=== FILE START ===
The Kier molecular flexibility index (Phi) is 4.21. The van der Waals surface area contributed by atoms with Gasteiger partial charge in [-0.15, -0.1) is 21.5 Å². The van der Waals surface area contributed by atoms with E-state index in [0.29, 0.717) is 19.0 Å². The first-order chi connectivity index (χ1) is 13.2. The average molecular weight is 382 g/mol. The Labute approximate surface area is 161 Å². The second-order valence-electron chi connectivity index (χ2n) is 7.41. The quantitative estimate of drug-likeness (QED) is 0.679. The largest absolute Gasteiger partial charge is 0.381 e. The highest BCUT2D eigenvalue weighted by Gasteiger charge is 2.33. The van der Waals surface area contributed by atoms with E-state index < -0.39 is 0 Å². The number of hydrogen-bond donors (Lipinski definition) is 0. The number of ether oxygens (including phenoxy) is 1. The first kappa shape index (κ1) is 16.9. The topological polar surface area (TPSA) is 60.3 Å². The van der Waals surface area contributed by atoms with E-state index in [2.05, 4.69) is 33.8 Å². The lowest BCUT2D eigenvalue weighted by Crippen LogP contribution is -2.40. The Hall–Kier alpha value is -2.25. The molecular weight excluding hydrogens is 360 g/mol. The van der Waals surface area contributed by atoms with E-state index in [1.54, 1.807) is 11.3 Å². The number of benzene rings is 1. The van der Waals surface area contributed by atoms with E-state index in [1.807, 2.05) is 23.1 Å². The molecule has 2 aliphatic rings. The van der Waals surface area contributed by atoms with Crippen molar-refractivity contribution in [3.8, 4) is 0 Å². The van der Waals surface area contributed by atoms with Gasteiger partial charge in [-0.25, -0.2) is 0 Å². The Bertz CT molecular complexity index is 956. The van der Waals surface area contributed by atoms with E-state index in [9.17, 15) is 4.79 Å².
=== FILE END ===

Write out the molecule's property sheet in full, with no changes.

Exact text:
The Kier molecular flexibility index (Phi) is 4.21. The van der Waals surface area contributed by atoms with Gasteiger partial charge in [-0.15, -0.1) is 21.5 Å². The van der Waals surface area contributed by atoms with E-state index in [0.29, 0.717) is 19.0 Å². The first-order chi connectivity index (χ1) is 13.2. The average molecular weight is 382 g/mol. The Labute approximate surface area is 161 Å². The second-order valence-electron chi connectivity index (χ2n) is 7.41. The quantitative estimate of drug-likeness (QED) is 0.679. The largest absolute Gasteiger partial charge is 0.381 e. The highest BCUT2D eigenvalue weighted by Gasteiger charge is 2.33. The van der Waals surface area contributed by atoms with E-state index < -0.39 is 0 Å². The number of hydrogen-bond donors (Lipinski definition) is 0. The number of ether oxygens (including phenoxy) is 1. The first kappa shape index (κ1) is 16.9. The topological polar surface area (TPSA) is 60.3 Å². The van der Waals surface area contributed by atoms with E-state index in [2.05, 4.69) is 33.8 Å². The lowest BCUT2D eigenvalue weighted by Crippen LogP contribution is -2.40. The Hall–Kier alpha value is -2.25. The molecular weight excluding hydrogens is 360 g/mol. The van der Waals surface area contributed by atoms with E-state index in [1.54, 1.807) is 11.3 Å². The number of benzene rings is 1. The van der Waals surface area contributed by atoms with E-state index in [1.807, 2.05) is 23.1 Å². The molecule has 2 aliphatic rings. The van der Waals surface area contributed by atoms with Crippen molar-refractivity contribution in [3.8, 4) is 0 Å². The van der Waals surface area contributed by atoms with Gasteiger partial charge in [-0.25, -0.2) is 0 Å². The Bertz CT molecular complexity index is 956. The van der Waals surface area contributed by atoms with E-state index in [9.17, 15) is 4.79 Å².